In addition, cheddar cheese that is prepackaged in Canada from imported bulk is required to declare the words "Product of", followed by the name of the country of origin, on the principal display panel [19 (1)(k), 68(2)(c), DPR].

Dairy products that are packed for export, whether prepackaged for the consumer or packed in bulk, must be labelled, on any surface except for the bottom, with "Product of Canada" [19(2)(d), 20(2)(d), 68(2)(d), DPR].

For additional details, refer to Country of Origin.

Percent (%) Milk Fat and Moisture Declarations

Milk Fat

The percentage of milk fat followed by the words "milk fat" or the abbreviations "B.F" or "M.F." must be shown on the principal display panel (definition) of certain dairy products when prepackaged for the consumer. The Percent (%) Milk Fat and Moisture Declarations table below outlines which dairy products are required to carry the percent milk fat declaration.

Certain dairy products packed in bulk are also required to declare the percentage of milk fat, as outlined in paragraph 20(1)(k) of the DPR and section B.08.074 of the FDR.

Moisture

In addition to percent milk fat, certain dairy products, when prepackaged for the consumer, must also declare the percentage of moisture in the food on the principal display panel followed by the words "moisture" or "water" (e.g. "31% M.F. and 39% Moisture"). The Percent (%) Milk Fat and Moisture Declarations table below outlines which dairy products are required to carry the percent moisture declaration.

Table: Percent (%) Milk Fat and Moisture Declarations

Percent (%) Milk Fat and Moisture Table
Dairy Product % Milk Fat or Moisture Declaration References (DPR & FDR)
(Naming the variety) cheese Both 68(1)(b), DPR
B.08.032(1)(a), FDR
Calorie-reduced butter Milk Fat 19(1)(e), DPR
Cheddar cheese Both 19(1)(d), DPR 
B.08.032(1)(b), FDR
Cheese curd Both 68(1)(b), DPR
Cold-pack (naming the variety) cheese Both B.08.032(1)(o), FDR
Cold-pack (naming the variety) cheese with (naming the added ingredients) Both B.08.032(1)(p), FDR
Cold-pack cheese food Both B.08.032(1)(q), FDR
Cold-pack cheese food with (naming the added ingredients) Both B.08.032(1)(r), FDR
Concentrated partly-skimmed milk Milk Fat 68(1)(c), DPR
Cottage cheese Milk Fat 68(1)(c), DPR
B.08.074(1)(b), FDR
Cream cheese Both B.08.032(1)(c), FDR
Cream cheese with (naming the added ingredients) Both B.08.032(1)(f), FDR
Cream cheese spread Both B.08.032(1)(g), FDR
Cream cheese spread with (naming the added ingredients) Both B.08.032(1)(h), FDR
Creamed cottage cheese Milk Fat 68(1)(c), DPR
B.08.074(1)(c), FDR
Dairy spread Milk Fat 19(1)(e), DPR
Evaporated partly-skimmed milk Milk Fat 68(1)(c), DPR
Partly-skimmed milk powder Milk Fat 19(1)(e), DPR
Processed (naming the variety) cheese Both B.08.032(1)(i), FDR
Processed (naming the variety) cheese with (naming the added ingredients) Both B.08.032(1)(j), FDR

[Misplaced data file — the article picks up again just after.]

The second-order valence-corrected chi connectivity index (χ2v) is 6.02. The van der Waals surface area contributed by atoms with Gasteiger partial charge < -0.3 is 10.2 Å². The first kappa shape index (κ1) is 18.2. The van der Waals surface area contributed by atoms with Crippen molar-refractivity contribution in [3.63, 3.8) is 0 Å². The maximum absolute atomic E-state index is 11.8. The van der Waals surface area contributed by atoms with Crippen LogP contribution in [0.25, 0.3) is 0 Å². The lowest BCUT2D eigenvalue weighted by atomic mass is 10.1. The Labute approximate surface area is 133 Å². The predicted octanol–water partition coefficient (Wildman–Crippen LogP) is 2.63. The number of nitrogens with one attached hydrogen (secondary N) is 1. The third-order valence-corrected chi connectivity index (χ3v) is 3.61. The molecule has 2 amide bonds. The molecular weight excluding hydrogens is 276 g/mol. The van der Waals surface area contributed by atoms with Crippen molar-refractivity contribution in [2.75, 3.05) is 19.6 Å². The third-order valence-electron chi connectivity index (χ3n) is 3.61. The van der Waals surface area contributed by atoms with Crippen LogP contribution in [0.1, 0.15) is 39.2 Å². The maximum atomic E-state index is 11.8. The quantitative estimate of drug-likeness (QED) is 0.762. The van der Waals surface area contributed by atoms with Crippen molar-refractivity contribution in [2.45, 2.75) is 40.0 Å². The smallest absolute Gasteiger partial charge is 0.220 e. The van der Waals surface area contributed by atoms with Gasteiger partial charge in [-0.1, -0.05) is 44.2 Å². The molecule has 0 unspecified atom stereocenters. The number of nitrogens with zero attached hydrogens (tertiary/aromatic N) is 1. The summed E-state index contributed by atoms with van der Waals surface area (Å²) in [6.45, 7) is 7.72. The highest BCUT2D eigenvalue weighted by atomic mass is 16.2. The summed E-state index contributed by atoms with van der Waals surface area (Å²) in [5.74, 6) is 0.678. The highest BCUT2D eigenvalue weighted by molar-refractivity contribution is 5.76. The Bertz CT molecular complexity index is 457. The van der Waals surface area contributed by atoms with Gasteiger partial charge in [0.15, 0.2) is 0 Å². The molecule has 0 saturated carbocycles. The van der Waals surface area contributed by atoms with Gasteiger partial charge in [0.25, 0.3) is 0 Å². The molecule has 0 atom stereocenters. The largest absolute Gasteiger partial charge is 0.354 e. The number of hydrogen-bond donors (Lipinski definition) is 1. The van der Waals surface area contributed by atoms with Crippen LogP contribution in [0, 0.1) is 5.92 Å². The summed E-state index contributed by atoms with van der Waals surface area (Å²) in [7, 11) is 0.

Processed cheese food Both B.08.032(1)(k), FDR
Processed cheese food with (naming the added ingredients) Both B.08.032(1)(l), FDR
Processed cheese spread Both B.08.032(1)(m), FDR
Processed cheese spread with (naming the added ingredients) Both B.08.032(1)(n), FDR
Sterilized cream Milk Fat 68(1)(c), DPR
Whey cheese Both 68(1)(b), DPR
B.08.032(1)(d), FDR
(Naming the variety) whey cheese Both 68(1)(b), DPR
B.08.032(1)(e), FDR
Yogurt Milk Fat B.08.074(1)(a), FDR

Durable Life Date and Storage Instructions

Dairy products with a durable life of 90 days or less are subject to the same date marking and storage instructions requirements as other foods [19(2)(b), 20(2)(b), DPR]. For more information, see Date Markings.

Nutrition Labelling – Dairy Products

The same nutrition labelling requirements and exemptions that apply to all foods also apply to dairy products. For example, prepackaged individual portions of dairy products that are served by a restaurant or other commercial enterprise with meals or snacks (e.g. portions of butter) are exempt from declaring a Nutrition Facts table on the label. See Nutrition Labelling Exemptions for more details.

Some milk products sold in refillable glass containers are always exempt from carrying a Nutrition Facts table. Please refer to the appropriate section for further information.

Serving Size

The serving size is based on the edible portion of the food as sold and is closely aligned with the regulated reference amount. The Table of Reference Amounts for Food provides reference amounts for a variety of categories of food, including "Dairy Products and Substitutes". It also gives instructions on how to determine and express the serving size in the Nutrition Facts table for multiple-serving prepackaged products.

Examples of serving sizes are explained below:

Wedge or piece of cheese: The reference amount for cheese, including cream cheese and cheese spread, except those listed as a separate item in column 1 of the Table of Reference Amounts for Food, is 30 g. The serving size is expressed by first declaring the household measure [dimensions of the piece of cheese (# cm cube or # cm slice) that is closest in weight in grams to the 30 gram reference amount], followed by the metric measure (which corresponds to the 30 gram reference amount) [e.g., "Per 3 cm cube (30 g)" or "Per 1.5 cm slice (30 g)"] [Item D.1, Dairy Products and Substitutes, Table of Reference Amounts for Food].